Those of us who teach need to confront this reality.  In her recent book, Planned Obsolescence, Kathleen Fitzpatrick, shows how digital technologies are changing the way we think about university scholarship.  In assessing the increasing demands of scholarly output placed on university professors, Fitzpatrick claims that “writing has been reduced from a process of discovery, exploration, and communication to a system for the assembly of more and more new products.”  Writing as product offers, in Fitzpatrick’s view, a disincentive to the dynamic nature of scholarly work.  She writes about how blogging, for example, can shift scholarly work toward a more public and more collaborative, international process.

Our digital lives are only just beginning to reshape our writing lives, and these changes are becoming more and more central to my work in the classroom. Last year, The New York Times published an article that wondered if the blog was replacing the term paper.  The conclusion was “not exactly” but the article pointed to a Stanford University study on the use of new media in writing education. “The students love writing for an audience, engaging with it,” the article noted in summarizing the study. “They feel as if they’re actually producing something personally rewarding and valuable, whereas when they write a term paper, they feel as if they do so only to produce a grade.”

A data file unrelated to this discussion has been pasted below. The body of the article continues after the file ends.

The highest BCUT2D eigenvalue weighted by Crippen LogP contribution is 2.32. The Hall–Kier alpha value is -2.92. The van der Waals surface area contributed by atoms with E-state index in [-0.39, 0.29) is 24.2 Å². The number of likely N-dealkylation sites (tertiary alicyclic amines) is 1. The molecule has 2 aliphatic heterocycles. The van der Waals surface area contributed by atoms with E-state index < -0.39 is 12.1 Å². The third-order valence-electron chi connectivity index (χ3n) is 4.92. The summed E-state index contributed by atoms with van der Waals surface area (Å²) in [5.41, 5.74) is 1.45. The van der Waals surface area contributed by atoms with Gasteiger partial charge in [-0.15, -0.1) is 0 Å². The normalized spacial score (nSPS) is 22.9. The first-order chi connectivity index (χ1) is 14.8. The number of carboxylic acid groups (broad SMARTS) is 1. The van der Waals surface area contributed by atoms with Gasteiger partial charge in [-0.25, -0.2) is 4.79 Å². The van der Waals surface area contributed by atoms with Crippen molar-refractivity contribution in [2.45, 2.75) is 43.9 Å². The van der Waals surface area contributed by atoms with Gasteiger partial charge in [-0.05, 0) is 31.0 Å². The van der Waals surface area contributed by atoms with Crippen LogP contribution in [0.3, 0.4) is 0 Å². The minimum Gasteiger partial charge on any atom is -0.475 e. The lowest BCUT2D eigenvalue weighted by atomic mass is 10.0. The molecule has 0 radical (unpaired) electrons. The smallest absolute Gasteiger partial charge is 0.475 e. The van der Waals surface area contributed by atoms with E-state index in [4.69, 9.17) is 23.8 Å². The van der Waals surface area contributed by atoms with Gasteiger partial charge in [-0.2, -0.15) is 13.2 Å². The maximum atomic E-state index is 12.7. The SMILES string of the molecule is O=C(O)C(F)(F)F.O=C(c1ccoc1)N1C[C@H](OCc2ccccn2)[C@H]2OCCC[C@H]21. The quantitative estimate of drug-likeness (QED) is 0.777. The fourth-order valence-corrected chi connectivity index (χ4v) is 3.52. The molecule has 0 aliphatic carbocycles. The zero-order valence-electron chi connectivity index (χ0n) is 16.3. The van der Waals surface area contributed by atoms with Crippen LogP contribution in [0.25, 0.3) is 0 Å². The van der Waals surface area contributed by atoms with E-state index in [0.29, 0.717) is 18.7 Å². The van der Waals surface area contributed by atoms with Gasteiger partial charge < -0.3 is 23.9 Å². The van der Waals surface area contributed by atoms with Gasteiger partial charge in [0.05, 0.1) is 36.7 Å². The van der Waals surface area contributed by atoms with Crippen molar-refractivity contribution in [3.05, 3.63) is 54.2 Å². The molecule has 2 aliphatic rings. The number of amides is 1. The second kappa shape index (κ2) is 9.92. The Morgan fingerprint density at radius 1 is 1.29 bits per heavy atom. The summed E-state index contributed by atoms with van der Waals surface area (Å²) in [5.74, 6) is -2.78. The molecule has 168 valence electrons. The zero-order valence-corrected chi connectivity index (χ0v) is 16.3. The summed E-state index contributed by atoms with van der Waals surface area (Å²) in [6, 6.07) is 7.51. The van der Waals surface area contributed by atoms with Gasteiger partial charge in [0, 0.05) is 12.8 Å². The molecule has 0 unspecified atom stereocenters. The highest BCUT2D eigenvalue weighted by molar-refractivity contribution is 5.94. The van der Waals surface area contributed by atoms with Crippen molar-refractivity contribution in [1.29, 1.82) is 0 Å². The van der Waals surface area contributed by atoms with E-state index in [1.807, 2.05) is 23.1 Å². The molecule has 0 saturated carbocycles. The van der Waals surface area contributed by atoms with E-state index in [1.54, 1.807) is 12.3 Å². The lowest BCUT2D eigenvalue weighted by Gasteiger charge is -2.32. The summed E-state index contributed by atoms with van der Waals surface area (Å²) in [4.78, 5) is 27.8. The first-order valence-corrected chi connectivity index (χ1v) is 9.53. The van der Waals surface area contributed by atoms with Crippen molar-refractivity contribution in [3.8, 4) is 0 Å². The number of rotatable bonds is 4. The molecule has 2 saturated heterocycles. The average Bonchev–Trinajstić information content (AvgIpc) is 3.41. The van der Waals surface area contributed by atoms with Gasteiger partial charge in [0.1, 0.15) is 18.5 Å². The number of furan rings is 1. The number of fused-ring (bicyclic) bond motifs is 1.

Shifting perspective from grade to audience, from argument to interlocution and inquiry allows for new approaches to writing so crucial in our digital age. In many respects, it allows college students to invent the university in a whole new way.  While I can get nostalgic for English Composition, much of it now sadly feels as old as that electric typewriter.